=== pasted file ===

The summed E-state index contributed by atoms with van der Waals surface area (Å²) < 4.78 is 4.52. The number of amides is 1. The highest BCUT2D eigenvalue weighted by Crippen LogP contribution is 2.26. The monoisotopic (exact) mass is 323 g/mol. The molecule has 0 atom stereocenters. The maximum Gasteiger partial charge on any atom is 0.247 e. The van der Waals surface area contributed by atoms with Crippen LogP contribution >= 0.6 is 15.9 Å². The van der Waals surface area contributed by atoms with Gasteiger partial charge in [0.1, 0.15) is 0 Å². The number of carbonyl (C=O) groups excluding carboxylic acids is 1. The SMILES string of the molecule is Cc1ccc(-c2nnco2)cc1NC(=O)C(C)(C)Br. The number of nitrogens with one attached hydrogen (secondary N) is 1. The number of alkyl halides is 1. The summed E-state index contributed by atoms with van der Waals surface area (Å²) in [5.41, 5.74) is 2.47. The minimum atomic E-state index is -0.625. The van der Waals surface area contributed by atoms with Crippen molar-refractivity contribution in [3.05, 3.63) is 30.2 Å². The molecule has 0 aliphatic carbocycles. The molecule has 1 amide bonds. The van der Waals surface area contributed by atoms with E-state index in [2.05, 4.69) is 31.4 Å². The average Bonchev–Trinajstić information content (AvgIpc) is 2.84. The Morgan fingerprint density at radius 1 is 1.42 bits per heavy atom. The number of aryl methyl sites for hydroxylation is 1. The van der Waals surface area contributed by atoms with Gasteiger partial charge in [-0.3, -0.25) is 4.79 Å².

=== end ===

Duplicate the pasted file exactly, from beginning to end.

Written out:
The summed E-state index contributed by atoms with van der Waals surface area (Å²) < 4.78 is 4.52. The number of amides is 1. The highest BCUT2D eigenvalue weighted by Crippen LogP contribution is 2.26. The monoisotopic (exact) mass is 323 g/mol. The molecule has 0 atom stereocenters. The maximum Gasteiger partial charge on any atom is 0.247 e. The van der Waals surface area contributed by atoms with Crippen LogP contribution >= 0.6 is 15.9 Å². The van der Waals surface area contributed by atoms with Gasteiger partial charge in [0.1, 0.15) is 0 Å². The number of carbonyl (C=O) groups excluding carboxylic acids is 1. The SMILES string of the molecule is Cc1ccc(-c2nnco2)cc1NC(=O)C(C)(C)Br. The number of nitrogens with one attached hydrogen (secondary N) is 1. The number of alkyl halides is 1. The summed E-state index contributed by atoms with van der Waals surface area (Å²) in [5.41, 5.74) is 2.47. The minimum atomic E-state index is -0.625. The van der Waals surface area contributed by atoms with Crippen molar-refractivity contribution in [3.05, 3.63) is 30.2 Å². The molecule has 0 aliphatic carbocycles. The molecule has 1 amide bonds. The van der Waals surface area contributed by atoms with E-state index in [2.05, 4.69) is 31.4 Å². The average Bonchev–Trinajstić information content (AvgIpc) is 2.84. The Morgan fingerprint density at radius 1 is 1.42 bits per heavy atom. The number of aryl methyl sites for hydroxylation is 1. The van der Waals surface area contributed by atoms with Gasteiger partial charge in [-0.3, -0.25) is 4.79 Å².